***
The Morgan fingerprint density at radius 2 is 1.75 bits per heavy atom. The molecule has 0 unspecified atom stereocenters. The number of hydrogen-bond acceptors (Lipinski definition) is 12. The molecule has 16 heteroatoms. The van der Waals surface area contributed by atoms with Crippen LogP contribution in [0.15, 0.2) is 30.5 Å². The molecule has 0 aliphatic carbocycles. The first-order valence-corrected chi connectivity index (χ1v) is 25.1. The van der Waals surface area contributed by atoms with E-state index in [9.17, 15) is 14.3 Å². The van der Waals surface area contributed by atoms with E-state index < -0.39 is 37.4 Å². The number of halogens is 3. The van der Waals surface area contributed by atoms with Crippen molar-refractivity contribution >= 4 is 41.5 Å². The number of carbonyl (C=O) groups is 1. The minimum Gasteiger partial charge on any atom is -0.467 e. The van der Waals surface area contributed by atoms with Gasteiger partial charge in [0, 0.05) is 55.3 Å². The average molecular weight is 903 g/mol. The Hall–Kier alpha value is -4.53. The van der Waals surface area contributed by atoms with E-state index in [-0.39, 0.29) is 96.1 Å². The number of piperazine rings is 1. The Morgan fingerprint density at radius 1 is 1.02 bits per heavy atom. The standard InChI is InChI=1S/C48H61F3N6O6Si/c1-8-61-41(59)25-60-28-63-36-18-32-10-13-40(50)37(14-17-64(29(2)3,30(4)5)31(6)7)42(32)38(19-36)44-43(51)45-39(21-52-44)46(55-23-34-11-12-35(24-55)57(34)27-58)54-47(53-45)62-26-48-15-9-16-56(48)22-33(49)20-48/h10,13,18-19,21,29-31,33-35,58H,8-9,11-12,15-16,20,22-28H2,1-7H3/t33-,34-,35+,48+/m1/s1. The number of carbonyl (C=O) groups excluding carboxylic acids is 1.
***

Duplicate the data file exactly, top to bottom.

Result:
The Morgan fingerprint density at radius 2 is 1.75 bits per heavy atom. The molecule has 0 unspecified atom stereocenters. The number of hydrogen-bond acceptors (Lipinski definition) is 12. The molecule has 16 heteroatoms. The van der Waals surface area contributed by atoms with Crippen LogP contribution in [0.15, 0.2) is 30.5 Å². The molecule has 0 aliphatic carbocycles. The first-order valence-corrected chi connectivity index (χ1v) is 25.1. The van der Waals surface area contributed by atoms with E-state index in [9.17, 15) is 14.3 Å². The van der Waals surface area contributed by atoms with E-state index < -0.39 is 37.4 Å². The number of halogens is 3. The van der Waals surface area contributed by atoms with Crippen molar-refractivity contribution >= 4 is 41.5 Å². The number of carbonyl (C=O) groups is 1. The minimum Gasteiger partial charge on any atom is -0.467 e. The van der Waals surface area contributed by atoms with Gasteiger partial charge in [0, 0.05) is 55.3 Å². The average molecular weight is 903 g/mol. The Hall–Kier alpha value is -4.53. The van der Waals surface area contributed by atoms with E-state index in [-0.39, 0.29) is 96.1 Å². The number of piperazine rings is 1. The Morgan fingerprint density at radius 1 is 1.02 bits per heavy atom. The standard InChI is InChI=1S/C48H61F3N6O6Si/c1-8-61-41(59)25-60-28-63-36-18-32-10-13-40(50)37(14-17-64(29(2)3,30(4)5)31(6)7)42(32)38(19-36)44-43(51)45-39(21-52-44)46(55-23-34-11-12-35(24-55)57(34)27-58)54-47(53-45)62-26-48-15-9-16-56(48)22-33(49)20-48/h10,13,18-19,21,29-31,33-35,58H,8-9,11-12,15-16,20,22-28H2,1-7H3/t33-,34-,35+,48+/m1/s1. The number of carbonyl (C=O) groups excluding carboxylic acids is 1.